Also, when Dan came home for a break to move into the new apartment, he surprised me with the news that he was moving back to Brisbane! It has been an experience getting used to living with each other full time again, but it is great to have him around. A boyfriend in the same city! How novel.
This year has also shown me who my real friends are. Sadly, I have lost quite a few friends because being sick is not a great selling point for friendships. But it means that the people I have left in my life are the genuine relationships that I can rely on and trust. My family have been amazing as well. I have always been close to Mum and Dad, but over the past year, I feel like we have gone up a level in respect, love and trust.

This year is nearly over, and as I struggle to feel well enough to enjoy Christmas, I vow to make next year the year of overcoming my health issues. For the year 2011, I had planned to find out what was wrong with my body, which I partly achieved. For the year 2012, I planned to get on top of my issues and improve my health. This hasn't happened, although my diet has greatly improved things. However, I appear to have now made good on the plan for 2011, and so, in 2013, I want to take the knowledge that I have severe food intolerances with the subsequent gut damage and cortisol issues, and the discovery of Hashimoto's disease, and take any opportunity to improve. I will continue to research all avenues, learn as much as I can, eat as healthily as I can, think positively and take all advice I am given. In 2013, I WILL get healthy :-).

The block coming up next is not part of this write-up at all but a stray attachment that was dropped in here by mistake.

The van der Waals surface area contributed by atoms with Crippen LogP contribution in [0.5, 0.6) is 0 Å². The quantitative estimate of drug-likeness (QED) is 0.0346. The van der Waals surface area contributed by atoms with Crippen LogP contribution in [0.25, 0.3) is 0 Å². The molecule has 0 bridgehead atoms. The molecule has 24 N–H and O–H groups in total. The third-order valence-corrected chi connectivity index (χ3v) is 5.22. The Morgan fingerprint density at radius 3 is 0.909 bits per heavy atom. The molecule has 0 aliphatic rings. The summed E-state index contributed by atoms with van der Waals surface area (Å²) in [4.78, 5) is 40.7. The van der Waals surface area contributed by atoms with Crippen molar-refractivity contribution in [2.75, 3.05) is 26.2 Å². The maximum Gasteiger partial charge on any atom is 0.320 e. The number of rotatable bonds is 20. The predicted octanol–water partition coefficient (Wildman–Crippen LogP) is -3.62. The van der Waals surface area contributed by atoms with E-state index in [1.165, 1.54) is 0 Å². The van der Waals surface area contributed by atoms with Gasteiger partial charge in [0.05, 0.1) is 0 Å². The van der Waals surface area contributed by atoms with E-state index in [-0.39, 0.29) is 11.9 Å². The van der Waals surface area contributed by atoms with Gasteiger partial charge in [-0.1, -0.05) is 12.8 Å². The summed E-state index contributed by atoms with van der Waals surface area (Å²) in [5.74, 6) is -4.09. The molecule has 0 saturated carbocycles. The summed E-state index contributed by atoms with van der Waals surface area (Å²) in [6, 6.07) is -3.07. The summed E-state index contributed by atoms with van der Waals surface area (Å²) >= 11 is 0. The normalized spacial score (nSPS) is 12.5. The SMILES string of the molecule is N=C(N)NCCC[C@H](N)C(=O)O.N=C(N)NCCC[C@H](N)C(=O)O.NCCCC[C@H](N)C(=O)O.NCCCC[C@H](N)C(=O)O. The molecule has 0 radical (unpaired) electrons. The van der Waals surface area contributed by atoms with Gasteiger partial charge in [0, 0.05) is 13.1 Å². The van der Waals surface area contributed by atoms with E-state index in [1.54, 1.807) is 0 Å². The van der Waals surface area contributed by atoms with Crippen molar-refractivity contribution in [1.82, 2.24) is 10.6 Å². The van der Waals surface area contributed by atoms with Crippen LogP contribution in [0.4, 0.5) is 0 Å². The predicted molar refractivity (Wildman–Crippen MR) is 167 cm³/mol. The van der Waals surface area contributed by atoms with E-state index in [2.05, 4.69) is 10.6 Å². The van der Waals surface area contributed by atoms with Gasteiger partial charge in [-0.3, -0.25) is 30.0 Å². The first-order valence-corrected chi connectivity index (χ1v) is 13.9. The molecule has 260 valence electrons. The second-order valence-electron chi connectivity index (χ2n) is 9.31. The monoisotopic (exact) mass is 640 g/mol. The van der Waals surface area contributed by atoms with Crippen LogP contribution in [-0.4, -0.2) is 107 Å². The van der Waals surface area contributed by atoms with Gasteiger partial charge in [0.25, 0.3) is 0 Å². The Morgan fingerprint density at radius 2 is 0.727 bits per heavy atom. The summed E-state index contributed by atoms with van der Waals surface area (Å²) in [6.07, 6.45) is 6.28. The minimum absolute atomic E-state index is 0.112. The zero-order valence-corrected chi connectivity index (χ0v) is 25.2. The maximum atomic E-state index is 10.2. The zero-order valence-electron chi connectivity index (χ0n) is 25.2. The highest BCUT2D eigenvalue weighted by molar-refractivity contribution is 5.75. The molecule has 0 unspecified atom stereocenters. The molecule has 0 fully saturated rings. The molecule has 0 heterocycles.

Glimpse into May to December 2011